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Cops Arrest Indian Teenager for ‘Kidnapping’ Her Lesbian Partner After Charges Are Laid by Father

The minor "victim" said that the two had known each other for almost two years, and considers the accused as her “husband”.
Pallavi Pundir
Jakarta, ID
Cops Arrest Indian Teenager for ‘Kidnapping’ Her Lesbian Partner After Charges Are Laid by Father
Photo via Pixabay

In the Alirajpur district in Madhya Pradesh in India, the local police has arrested a 19-year-old girl for allegedly “kidnapping” a 17-year-old girl. The accused teenager, who has known the “victim” for almost two years, was charged by the latter’s father. The girl has now been booked under Section 363 of the Indian Penal Code, which criminalises kidnapping any person from lawful guardianship. Punishment for the same varies from imprisonment up to seven years, to a fine.


The local officials have noted that the incident took place in Pangola village, which is around 50 kms from Alirajpur, and the case was registered after the minor’s father filed a report of abduction of his daughter. “He has alleged that the accused abducted his daughter two months ago. We have tracked down both the girls and have recorded their statements. The minor girl will be handed over to the parents while the 19-year-old will be produced in court on Wednesday," RS Bhakar, the sub-divisional officer of the police, told the Press Trust of India.

However, even as her partner got arrested, the minor girl has told the media that the two had known each other for one-and-a-half years, and considers the latter as her “husband”. She added that the two had moved to Gujarat last year and lived in for around five months, which resulted in a dispute that was later resolved by the community panchayat. Reports quote the 17-year-old confirming that she wants to stay with the accused since they’re in love.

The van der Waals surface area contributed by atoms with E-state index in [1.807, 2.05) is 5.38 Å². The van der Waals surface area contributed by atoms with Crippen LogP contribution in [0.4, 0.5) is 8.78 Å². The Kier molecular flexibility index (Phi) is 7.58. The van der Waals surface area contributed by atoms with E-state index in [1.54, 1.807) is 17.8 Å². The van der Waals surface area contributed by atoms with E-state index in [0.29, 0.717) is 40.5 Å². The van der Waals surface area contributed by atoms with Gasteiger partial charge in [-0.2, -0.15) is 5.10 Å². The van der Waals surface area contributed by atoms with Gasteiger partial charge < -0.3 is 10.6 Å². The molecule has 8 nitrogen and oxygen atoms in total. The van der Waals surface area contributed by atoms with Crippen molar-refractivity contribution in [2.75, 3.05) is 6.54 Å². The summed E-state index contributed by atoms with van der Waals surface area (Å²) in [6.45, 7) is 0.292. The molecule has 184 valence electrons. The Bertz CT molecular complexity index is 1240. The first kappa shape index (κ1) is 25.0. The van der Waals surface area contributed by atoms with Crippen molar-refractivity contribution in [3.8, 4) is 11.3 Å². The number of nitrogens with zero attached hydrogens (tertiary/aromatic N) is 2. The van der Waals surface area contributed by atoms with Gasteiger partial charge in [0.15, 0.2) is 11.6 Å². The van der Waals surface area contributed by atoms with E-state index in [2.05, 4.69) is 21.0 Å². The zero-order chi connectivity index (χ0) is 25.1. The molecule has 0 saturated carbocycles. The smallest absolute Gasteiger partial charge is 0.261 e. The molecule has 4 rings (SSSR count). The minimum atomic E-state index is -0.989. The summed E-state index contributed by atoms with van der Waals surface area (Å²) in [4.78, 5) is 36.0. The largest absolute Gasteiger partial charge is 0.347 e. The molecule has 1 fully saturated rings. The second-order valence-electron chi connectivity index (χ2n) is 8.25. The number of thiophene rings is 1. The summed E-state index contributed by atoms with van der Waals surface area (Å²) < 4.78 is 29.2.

Last year in September, the Supreme Court of India read down Section 377 of the Indian Penal Code, which criminalised gay sex. However, issues such as marriage, adoption and housing rights are still unaddressed. A few months ago, a Kerala court ruled in favour of a lesbian couple living in together after one of them was forcibly separated and admitted to a mental institution by her mother. Coming close on the heels of the Section 377 verdict, this ruling was seen landmark for same-sex couples who want to live together. In another positive news, Indian sprinter Dutee Chand became the first sportsperson to come out as queer, in May this year.

However, persecution still exists. Earlier last month, a lesbian couple in Chennai recounted a now-viral incident in which the two were thrown out of a club for making people “uncomfortable”. In June, a lesbian couple in Uttar Pradesh sought police protection from their families to get married, while another eloped after threats came from their parents. In May, a lesbian teenager in Odisha was tied to a tree and beaten up for “damaging” the reputation of her village. In one of the most homophobic countries in the world, many such stories abound, and, more often than not, rarely make news. But those that do, become examples in a system and society that’s yet to accept them.

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